A new reality: philanthropy fuels Cal's future

When Robert Birgeneau donned the velvet-trimmed ceremonial robe as Chancellor of UC Berkeley six-and-a-half years ago, he could never have predicted the coming economic meltdown and its impact on the University. At that time, when tuition and philanthropy were modestly rising, the State of California was Cal’s primary funding source. It could be counted on to provide a steady — although declining — portion of the University’s budget. When the economy tanked in 2008, State support for higher education plummeted, setting off a funding crisis.

But a fortuitous factor was already at work. Even before the financial downturn, Birgeneau had set a high bar for philanthropy — $3 billion to be raised over seven years. So far, The Campaign for Berkeley is hitting its mark. This spring, donors helped Cal surpass the $2-billion milestone, illuminating a new financial reality: Philanthropy will play a central role in guaranteeing Cal’s future

Drastic state cuts shift the funding balance

During Birgeneau’s tenure, State funding has plunged from $450 million annually to just $300 million — a 33 percent drop in just six years. Today, California provides just 16 percent of Berkeley’s annual operating budget of $1.9 billion. Further, with Governor Jerry Brown’s proposed UC systemwide budget cut of at least $500 million — about $75 million for Berkeley — this percentage will drop to below 12 percent. Not surprisingly, Berkeley’s leadership is hunting for new ways to increase revenue and reduce costs.

2004 vs. 2010 primary sources of funding

Most noticeable has been a series of tuition hikes, set by The Regents for all the UC campuses. Since 2009, in-state undergraduate tuition plus student fees have risen more than 30 percent to $11,766 for this upcoming fall, a daunting increase for students. For the first time this year, tuition income has eclipsed the State’s contribution to Berkeley’s operating budget. Cal is also increasing admissions of out-of-state and international students — who pay significantly more in tuition — raising their percentage of the student body from 11 percent to 20 percent within four years, albeit without decreasing the target enrollment for California residents. “Although it has been necessary to increase tuition, we are ever mindful of the possible effects on accessibility for students,” says Birgeneau.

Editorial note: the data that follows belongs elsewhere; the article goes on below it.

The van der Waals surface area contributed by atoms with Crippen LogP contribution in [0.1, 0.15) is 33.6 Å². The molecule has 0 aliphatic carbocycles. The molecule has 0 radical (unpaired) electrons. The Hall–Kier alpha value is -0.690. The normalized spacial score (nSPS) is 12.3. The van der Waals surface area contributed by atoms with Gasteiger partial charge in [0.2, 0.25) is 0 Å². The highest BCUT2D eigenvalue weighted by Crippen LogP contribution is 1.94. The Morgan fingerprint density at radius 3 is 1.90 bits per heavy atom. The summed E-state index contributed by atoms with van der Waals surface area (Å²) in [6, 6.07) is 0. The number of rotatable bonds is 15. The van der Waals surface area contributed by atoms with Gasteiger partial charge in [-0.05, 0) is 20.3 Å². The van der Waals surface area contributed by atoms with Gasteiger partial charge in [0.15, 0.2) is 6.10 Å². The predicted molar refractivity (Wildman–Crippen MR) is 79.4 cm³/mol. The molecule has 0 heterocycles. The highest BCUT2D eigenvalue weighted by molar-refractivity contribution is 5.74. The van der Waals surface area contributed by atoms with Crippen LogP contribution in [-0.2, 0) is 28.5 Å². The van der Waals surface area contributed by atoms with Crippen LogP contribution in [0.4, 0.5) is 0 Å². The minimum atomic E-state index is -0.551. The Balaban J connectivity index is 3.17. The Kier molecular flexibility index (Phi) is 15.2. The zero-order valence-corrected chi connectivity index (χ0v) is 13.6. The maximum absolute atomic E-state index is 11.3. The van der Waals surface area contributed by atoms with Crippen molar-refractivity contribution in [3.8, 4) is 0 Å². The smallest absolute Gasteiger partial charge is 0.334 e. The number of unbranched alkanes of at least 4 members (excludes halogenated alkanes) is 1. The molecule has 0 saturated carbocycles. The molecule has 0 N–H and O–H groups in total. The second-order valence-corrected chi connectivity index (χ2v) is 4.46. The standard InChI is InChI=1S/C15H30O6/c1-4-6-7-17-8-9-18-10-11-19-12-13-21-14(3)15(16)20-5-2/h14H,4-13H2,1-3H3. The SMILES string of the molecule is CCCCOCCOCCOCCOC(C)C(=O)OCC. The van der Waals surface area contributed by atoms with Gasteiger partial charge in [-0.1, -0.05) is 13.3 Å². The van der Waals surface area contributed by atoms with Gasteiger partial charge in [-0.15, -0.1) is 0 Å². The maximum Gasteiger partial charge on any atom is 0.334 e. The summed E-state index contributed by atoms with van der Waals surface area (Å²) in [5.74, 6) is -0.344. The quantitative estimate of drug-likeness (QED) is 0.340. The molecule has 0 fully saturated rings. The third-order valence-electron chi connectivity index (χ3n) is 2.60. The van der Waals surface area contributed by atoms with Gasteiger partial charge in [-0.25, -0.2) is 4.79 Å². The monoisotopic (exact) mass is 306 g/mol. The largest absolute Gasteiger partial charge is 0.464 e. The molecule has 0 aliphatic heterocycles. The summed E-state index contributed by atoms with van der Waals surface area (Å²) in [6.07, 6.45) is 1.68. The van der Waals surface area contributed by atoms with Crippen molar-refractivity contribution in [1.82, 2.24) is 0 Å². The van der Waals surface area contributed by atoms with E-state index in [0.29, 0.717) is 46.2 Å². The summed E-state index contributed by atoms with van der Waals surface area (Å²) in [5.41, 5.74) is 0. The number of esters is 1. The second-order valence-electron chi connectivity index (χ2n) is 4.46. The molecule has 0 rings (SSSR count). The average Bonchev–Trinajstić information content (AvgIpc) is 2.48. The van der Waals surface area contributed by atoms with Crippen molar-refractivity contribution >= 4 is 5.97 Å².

The University has also benefited from a dramatic increase in federal research funding, although this amount varies year to year. While federal money typically is earmarked for specific research projects, it enhances the funding available to support faculty and graduate students and thereby aids in Cal’s teaching mission.

A campaign to elevate Cal

“When The Campaign for Berkeley publicly launched in fall 2008, some might have called its goal aspirational,” says Associate Vice Chancellor David Blinder Ph.D. ’81, who leads fundraising for the campus. “Crossing the $2-billion threshold is a wonderful achievement, but it is absolutely essential that we keep up the pace. That means raising $1 million per day.”

Chart: Berkeley's Campaigns Raise the Level of Giving

According to the Chronicle of Higher Education, at least 10 universities are currently running campaigns at the $3-billion level or above, with Stanford topping the list with a $4.3 billion goal. Berkeley is one of just two universities on this list that does not have a medical school, which can account for as much as 50 percent of gift revenues.